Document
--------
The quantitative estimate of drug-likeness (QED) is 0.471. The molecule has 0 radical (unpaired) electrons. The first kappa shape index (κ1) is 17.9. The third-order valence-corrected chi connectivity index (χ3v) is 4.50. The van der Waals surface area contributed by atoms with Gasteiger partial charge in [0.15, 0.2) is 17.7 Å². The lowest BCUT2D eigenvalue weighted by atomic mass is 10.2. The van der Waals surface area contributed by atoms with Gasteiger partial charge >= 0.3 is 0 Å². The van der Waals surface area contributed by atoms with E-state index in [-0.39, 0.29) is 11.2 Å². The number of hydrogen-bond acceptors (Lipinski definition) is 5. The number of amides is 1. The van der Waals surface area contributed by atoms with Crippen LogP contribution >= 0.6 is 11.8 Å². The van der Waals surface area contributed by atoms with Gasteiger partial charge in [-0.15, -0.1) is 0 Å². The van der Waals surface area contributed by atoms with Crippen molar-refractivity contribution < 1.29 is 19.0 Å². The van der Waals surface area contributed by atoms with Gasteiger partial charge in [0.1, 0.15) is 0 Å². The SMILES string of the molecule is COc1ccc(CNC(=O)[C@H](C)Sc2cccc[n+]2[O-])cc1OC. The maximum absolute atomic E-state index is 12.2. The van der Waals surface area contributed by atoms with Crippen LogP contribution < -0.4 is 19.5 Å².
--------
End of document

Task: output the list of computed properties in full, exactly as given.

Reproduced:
The quantitative estimate of drug-likeness (QED) is 0.471. The molecule has 0 radical (unpaired) electrons. The first kappa shape index (κ1) is 17.9. The third-order valence-corrected chi connectivity index (χ3v) is 4.50. The van der Waals surface area contributed by atoms with Gasteiger partial charge in [0.15, 0.2) is 17.7 Å². The lowest BCUT2D eigenvalue weighted by atomic mass is 10.2. The van der Waals surface area contributed by atoms with Gasteiger partial charge >= 0.3 is 0 Å². The van der Waals surface area contributed by atoms with E-state index in [-0.39, 0.29) is 11.2 Å². The number of hydrogen-bond acceptors (Lipinski definition) is 5. The number of amides is 1. The van der Waals surface area contributed by atoms with Crippen LogP contribution >= 0.6 is 11.8 Å². The van der Waals surface area contributed by atoms with Gasteiger partial charge in [-0.15, -0.1) is 0 Å². The van der Waals surface area contributed by atoms with Crippen molar-refractivity contribution < 1.29 is 19.0 Å². The van der Waals surface area contributed by atoms with Gasteiger partial charge in [0.1, 0.15) is 0 Å². The SMILES string of the molecule is COc1ccc(CNC(=O)[C@H](C)Sc2cccc[n+]2[O-])cc1OC. The maximum absolute atomic E-state index is 12.2. The van der Waals surface area contributed by atoms with Crippen LogP contribution < -0.4 is 19.5 Å².